Oct/Nov 2004  •   Spotlight

Something Pure

by Fleur Chapman

The big feller was detained in the secure unit after eleven Monday night, quite a bit behind schedule. His reputation went before him of course, so they sent in the heavy mob. They aren't that daft are they? He didn't disappoint, either. Came out swinging and roaring like he'd always done. Giant haymakers, left hooks, right hooks flying this way and that. One landed right on the button, too, and bingo, this lad was flat out, sparko.

It would take more than a squad of goons and a few restraint techniques to make old Paddy come quietly. But they were hurling themselves on him, one after the other, no respite, and eventually they had him pinned. The white coat was trying to talk him down, and in the end they jabbed him with the elephant gun. It still took a while, mind, before he was subdued. In a mad way it was one of his best fights for years, and a passer-by, a neutral spectator if you like, might have enjoyed the action. Apart from the noise he was making: half bellow, half moan, like a bull in the ring stuck with dozens of those darts, waiting for the mercy blow.

Me, I thought it was a terrible thing. A sad, undignified way for a dignified man to go down.

Paddy was the proverbial contender, gallant loser. He was noble in defeat, had a huge heart. People chuck those phrases around like confetti nowadays, but applied to Paddy, they really meant something. He would have to be half dead before he'd go down, and in the end that pride helped to do for him. He had a massive punch, and if he hit the target, then it was Goodnight Irene. That's how he beat the number one challenger back in '78, how he almost became light heavyweight champion of the world a year later. Almost, so close, but that Rodriguez feller was light on his feet, knew how to bob, weave, dance about a bit. He saw it coming just in time, twisted round so the blow connected at maybe 70 per cent and took an eight count till the stars went out and the bells stopped ringing.

He bided his time, worked away patiently with that jab, till he wore Paddy down. Then let loose with a few flashy combos, shaded it on points.

That was Paddy's nearly night, his almost moment of glory. But although he came pretty close a few more times, the top guys all had his number. Ride out the fire storm, then jab away and close out. That was the formula. And to tell the truth, it was a sure fire winner. The jab, you see, it saps the strength. Just a little with each blow, but over the course of a fight it does more damage than your powerful right, your uppercut. And over a career, a lifetime...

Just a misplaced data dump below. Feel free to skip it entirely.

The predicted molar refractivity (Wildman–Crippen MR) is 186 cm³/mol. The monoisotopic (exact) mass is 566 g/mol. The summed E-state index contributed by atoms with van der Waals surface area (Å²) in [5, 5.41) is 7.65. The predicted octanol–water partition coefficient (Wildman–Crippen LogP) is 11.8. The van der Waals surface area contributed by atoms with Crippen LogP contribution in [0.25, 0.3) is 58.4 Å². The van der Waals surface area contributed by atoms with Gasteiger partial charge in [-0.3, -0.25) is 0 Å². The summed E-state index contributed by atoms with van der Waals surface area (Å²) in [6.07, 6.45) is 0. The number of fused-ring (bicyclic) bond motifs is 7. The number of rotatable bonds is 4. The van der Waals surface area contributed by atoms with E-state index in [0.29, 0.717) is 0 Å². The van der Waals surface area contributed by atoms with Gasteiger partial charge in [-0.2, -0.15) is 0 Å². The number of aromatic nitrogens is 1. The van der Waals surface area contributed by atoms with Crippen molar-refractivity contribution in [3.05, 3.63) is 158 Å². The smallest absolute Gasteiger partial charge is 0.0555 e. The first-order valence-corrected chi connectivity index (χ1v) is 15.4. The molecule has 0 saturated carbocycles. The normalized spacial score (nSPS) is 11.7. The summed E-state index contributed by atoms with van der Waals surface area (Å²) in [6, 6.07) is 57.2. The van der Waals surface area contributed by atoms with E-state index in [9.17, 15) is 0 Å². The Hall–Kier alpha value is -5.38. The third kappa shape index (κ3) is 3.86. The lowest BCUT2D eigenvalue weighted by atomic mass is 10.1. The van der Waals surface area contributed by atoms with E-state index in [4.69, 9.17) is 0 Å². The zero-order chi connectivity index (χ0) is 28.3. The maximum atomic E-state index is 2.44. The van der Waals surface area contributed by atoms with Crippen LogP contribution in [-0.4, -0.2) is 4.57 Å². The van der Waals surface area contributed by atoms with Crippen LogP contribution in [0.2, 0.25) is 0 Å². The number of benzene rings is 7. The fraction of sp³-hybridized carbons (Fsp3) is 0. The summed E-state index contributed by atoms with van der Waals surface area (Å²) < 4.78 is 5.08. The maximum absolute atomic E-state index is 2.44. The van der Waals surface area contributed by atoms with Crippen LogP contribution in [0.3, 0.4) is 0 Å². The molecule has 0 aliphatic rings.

Yeah, Paddy is punchy, but that doesn't make him less of a man in my eyes. Some of the time you can hardly tell there's anything wrong, and other times he's gone, away. That bewildered look that says he's searching for something, something important. The right word, perhaps, or a memory to hold onto. It's sad to see, but there's something beautiful in that look, something pure.

When he hung up his gloves, Paddy did the usual, bought a nightclub, ran a string of doormen. All too predictable, how it looked set to make a mint, then fell apart around him. Bad advice, I was told, but your man Banksy heard about some sort of trouble with the law, one too many run-ins that got him closed down. It doesn't really matter. What counts is that in the end, it all went belly-up.

But it wasn't the big disasters that really hurt. Financial ruin he could brush off with a shrug of those broad shoulders. "They can knock me down, Frank, but I get up again. I always get up," he'd say. Then he'd nod to himself, like, and jump back into the fray. Same thing when his ma and pa went. Underneath all that muscle, that brawn, he was a fragile man, just like the rest of us. But he had this ability to weather the blows, keep on going, even if he was carrying extra weight.

No, it was the little disappointments that got to him in the end. Finding out a friend, an associate, had done the dirty in some business deal. Getting his access visits to the kids cut back to twice a month. My God, he doted on those children, missed them like hell, but even worse was seeing the small, satisfied glint in Elaine's eyes.

And the fans, the people. Maybe their blows stung the most. Feeling the adulation, respect, love even, turn bit by bit to indifference and contempt. A thousand little hits, each of them wearing him down a tiny bit more. Stories in the tabloids about the "thick Mick." That's when he gave up altogether, I reckon.

So now he lives in some disheveled old doss house of a flat, when he's not inside, in the nick or a lock-up ward, more likely. And these days, when he's gone, he's really gone. Away in another world entirely. That bewildered look is there most of the time now, truth be told. But I was his corner man for seven years, and I still see something beautiful, something pure.